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How to Cope with Rising Mortgage Rates

How to Cope with Rising Mortgage Rates
By Madhavi Acharya-Tom Yew
www.moneyville.ca

Royal Bank of Canada and Bank of Montreal raised the interest rates on their five-year closed variable mortgages, effective Wednesday.

RBC increased the special offer rate on its five-year variable mortgage to 2.55 per cent from 2.35 per cent, a change that adds $2,280 in interest costs over a five-year term, on a $400,000 mortgage. Its variable posted rate went up by one-fifth of a percentage point to 3 per cent.

At BMO, rates on five-year variable mortgages went up by 0.15 per cent to 3 per cent.

The changes will affect mortgage renewals or new clients, but signal a big shift by Canada’s big banks: they are changing their rates even though the Bank of Canada isn’t. It's quite possible that rates will move up again. Lenders say their borrowing costs are increasing, and they're hiking their interest rates as a result.

Variable rates have been so low for so long, they are becoming less profitable for the banks. Should you lock-in?

That depends on your financial situation. Alyssa Richard, founder of RateHub.ca   adding that other lenders could follow suit.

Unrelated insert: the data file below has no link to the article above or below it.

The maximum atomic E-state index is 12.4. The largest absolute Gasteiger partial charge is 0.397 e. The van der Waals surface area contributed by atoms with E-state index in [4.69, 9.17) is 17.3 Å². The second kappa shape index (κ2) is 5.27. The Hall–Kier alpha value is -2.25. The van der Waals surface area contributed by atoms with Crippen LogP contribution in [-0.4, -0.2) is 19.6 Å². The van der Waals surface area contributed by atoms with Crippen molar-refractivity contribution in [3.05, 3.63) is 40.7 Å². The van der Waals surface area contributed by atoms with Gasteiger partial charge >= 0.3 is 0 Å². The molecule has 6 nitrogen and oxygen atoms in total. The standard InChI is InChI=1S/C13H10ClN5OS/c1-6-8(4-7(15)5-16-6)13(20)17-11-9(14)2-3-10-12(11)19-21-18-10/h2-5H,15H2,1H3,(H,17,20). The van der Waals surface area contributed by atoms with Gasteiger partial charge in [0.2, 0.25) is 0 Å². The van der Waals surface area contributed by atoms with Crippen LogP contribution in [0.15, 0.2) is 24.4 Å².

“If you’re shopping for a mortgage and leaning towards variable, you want to lock in sooner rather than too late," she says.

 This change came as a surprise to RateSupermarket, whose  expert panel expected fixed mortgage rates to fall  and variable rate terms to remain unchanged. 

Variable rates are typically influenced by the Bank of Canada overnight lending rate. Kelvin Mangaroo, founder of RateSupermarket.ca says that since there has been no change to this rate, the increase comes as a surprise. He says lenders are trying to encourage consumers to opt for a fixed term.  

While some banks have increased their posted variable rates, other specialty lenders, credit unions and mortgage brokers will still be able to offer rates as low as 2.05 per cent, Mangaroo said. 

 Other advice he offers for consumers:

 - Compare the market before signing your mortgage contract. Don't just speak with your own bank, take a look at what else is out there.

- If you have reviewed your risk profile and are comfortable with a variable rate mortgage, don't let this increase sway you. Variable rates are still incredibly low and are expected to remain low in the coming weeks.

- Pay down your mortgage. Although rates are low now, they will eventually go up. Take advantage of this low interest rate environment by increasing your monthly mortgage payments, doubling up on payments or make a lump sum contribution.